Michael Cusumano here to talk about a quality title before the similar Wild completely overshadows it.
When people ask Robyn Davidson why she intends to trek across 1700 miles of punishing Australian desert with only four camels and her dog as company, she dodges the question or falls back on clichés like “Why not?” But even if Davidson is reluctant to spell out her motivation, director John Curran manages to make Robyn’s actions clear by tuning in the camera to her state of mind. In Tracks, the true story of Davidson’ 1977 journey, people are most often framed as mindless, swarming groups which descend on her, shattering her solitude. Journalists, tourists, even friends and family. They are all mobs. The sound design makes little attempt to separate their dialogue into discernable lines, letting them blend into a pack of chattering hyenas.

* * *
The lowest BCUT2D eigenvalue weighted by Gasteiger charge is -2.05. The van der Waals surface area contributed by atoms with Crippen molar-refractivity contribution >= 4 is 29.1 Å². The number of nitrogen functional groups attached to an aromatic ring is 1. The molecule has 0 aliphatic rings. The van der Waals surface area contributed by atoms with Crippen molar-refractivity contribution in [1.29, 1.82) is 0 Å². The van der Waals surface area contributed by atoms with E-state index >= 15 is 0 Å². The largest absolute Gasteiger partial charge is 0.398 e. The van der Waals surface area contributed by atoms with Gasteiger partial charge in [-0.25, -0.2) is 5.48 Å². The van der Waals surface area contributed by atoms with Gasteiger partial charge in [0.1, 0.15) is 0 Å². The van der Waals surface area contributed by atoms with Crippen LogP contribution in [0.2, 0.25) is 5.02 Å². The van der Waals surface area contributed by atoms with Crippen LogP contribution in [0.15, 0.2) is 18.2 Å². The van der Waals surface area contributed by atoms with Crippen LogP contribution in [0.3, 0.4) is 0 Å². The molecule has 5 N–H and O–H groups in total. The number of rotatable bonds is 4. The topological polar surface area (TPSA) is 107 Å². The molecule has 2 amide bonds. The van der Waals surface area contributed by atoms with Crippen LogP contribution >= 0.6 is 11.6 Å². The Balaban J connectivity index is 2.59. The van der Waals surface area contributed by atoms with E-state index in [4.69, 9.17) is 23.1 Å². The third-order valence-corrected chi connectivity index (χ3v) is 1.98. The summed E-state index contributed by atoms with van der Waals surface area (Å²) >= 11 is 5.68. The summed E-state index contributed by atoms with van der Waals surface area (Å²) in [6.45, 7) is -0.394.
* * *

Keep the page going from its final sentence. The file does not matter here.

Having effectively put the audience on Robyn’s wavelength having her explain herself in words would be redundant. We too are ready to spend some time limited to the company of camels.
The obvious comparison for Tracks is to Into the Wild, the major difference being that where Into the Wild showed Christopher McCandless to be blithely overconfident, even reckless, in the face of nature, Tracks shows Robyn as clear-eyed about the dangers of her expedition. She has done the calculation and simply decided that, for her, it is worth the risk. [more...]